Italian spring classics

  • Flag of Italy.svg Strade Bianche  – race that includes sections of strade bianche gravel roads. Despite its relatively short history, the Strade Bianche has quickly gained prestige. First held in 2007.
  • Flag of Italy.svg Milan–San Remo  – the first true Classic of the year, its Italian name is La Primavera ("The Spring") or La classicissima. This race is normally held on the Saturday closest to the vernal equinox. First run in 1907. It is the longest classic by distance, and is often considered a 'sprinter's classic' despite a number of notable climbs, as it tends toward bunch sprint finishes.

Cobbled classics

  • Flag of Belgium (civil).svg E3 Harelbeke  – the first of the "Spring Classics" in Flanders, first held in 1958.
  • Flag of Belgium (civil).svg Gent–Wevelgem  – first raced in 1934, in recent years held on the Sunday between Milan–San Remo and the Tour of Flanders.
  • Flag of Belgium (civil).svg Tour of Flanders  – (Ronde van Vlaanderen) is normally raced in early April, first held in 1913.
  • Flag of France.svg Paris–Roubaix  La Reine ("Queen of the Classics") or l'Enfer du Nord ("The Hell of the North") is traditionally held one week after the Tour of Flanders, and was first raced in 1896. Arguably the most iconic of all the classics, the race is dominated by multiple pavé sections, and ends in a circuit of the Roubaix Velodrome.

Ardennes classics

  • Flag of the Netherlands.svg Amstel Gold Race  – normally held mid-April, it is the first of the three Ardennes Classics or hill classics, one week after Paris–Roubaix. First run in 1966.
  • Flag of Belgium (civil).svg La Flèche Wallonne  – the Walloon Arrow is the second Ardennes Classic, since 2004 held mid-week between the Amstel Gold Race and Liège–Bastogne–Liège. First run in 1936.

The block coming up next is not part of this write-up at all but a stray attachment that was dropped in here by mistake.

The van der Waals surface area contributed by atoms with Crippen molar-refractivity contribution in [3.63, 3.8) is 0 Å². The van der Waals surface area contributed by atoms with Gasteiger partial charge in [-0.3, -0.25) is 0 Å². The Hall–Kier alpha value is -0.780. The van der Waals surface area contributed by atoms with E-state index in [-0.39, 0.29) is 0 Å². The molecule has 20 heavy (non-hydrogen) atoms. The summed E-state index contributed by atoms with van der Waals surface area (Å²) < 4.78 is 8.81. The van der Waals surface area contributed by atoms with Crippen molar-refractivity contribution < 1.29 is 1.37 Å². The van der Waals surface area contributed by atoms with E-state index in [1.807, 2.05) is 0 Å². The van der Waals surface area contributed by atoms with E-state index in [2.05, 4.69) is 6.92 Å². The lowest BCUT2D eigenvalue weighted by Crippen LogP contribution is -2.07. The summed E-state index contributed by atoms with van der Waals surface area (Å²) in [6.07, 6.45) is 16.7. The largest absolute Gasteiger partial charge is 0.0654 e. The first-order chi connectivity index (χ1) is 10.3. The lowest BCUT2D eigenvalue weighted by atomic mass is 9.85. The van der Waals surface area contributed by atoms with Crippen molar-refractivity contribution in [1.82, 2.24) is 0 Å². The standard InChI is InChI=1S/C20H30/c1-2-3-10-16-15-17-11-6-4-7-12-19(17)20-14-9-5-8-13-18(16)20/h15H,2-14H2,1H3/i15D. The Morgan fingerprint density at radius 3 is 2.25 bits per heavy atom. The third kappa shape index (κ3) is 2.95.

• Flag of Belgium (civil).svg Liège–Bastogne–Liège  La Doyenne, the oldest Classic, was first raced in 1892. It is the third Ardennes Classic, held in late April, one week after the Amstel Gold Race. A race characterized by multiple short, steep climbs, it is often considered the most physically arduous of the classics, rewarding stamina and explosiveness.

Summer classics

The summer classics are held from July to September.

Autumn classics

The autumn classics are held from September to November.

Season openers

Season openers are usually not regarded as highly as other classics, but receive a lot of attention because of their position early in the season, typically in February.

Past classics

Some Classics have disappeared, often because of financial problems. [4] These include:

Cycling monuments

The Monuments are generally considered to be the oldest, hardest and most prestigious one-day events in cycling. [7] [8] [9] They each have a long history and specific individual characteristics. They are currently the one-day races in which most points can be earned in the UCI World Tour.

Both Belgian 'monuments' – The Tour of Flanders and Liège–Bastogne–Liège – also have women's events. [10] A women's version of Milan–San Remo, named Primavera Rosa, was initiated in 1999, but cancelled after 2005. [11] A women's Paris–Roubaix was held for the first time in 2021.

See also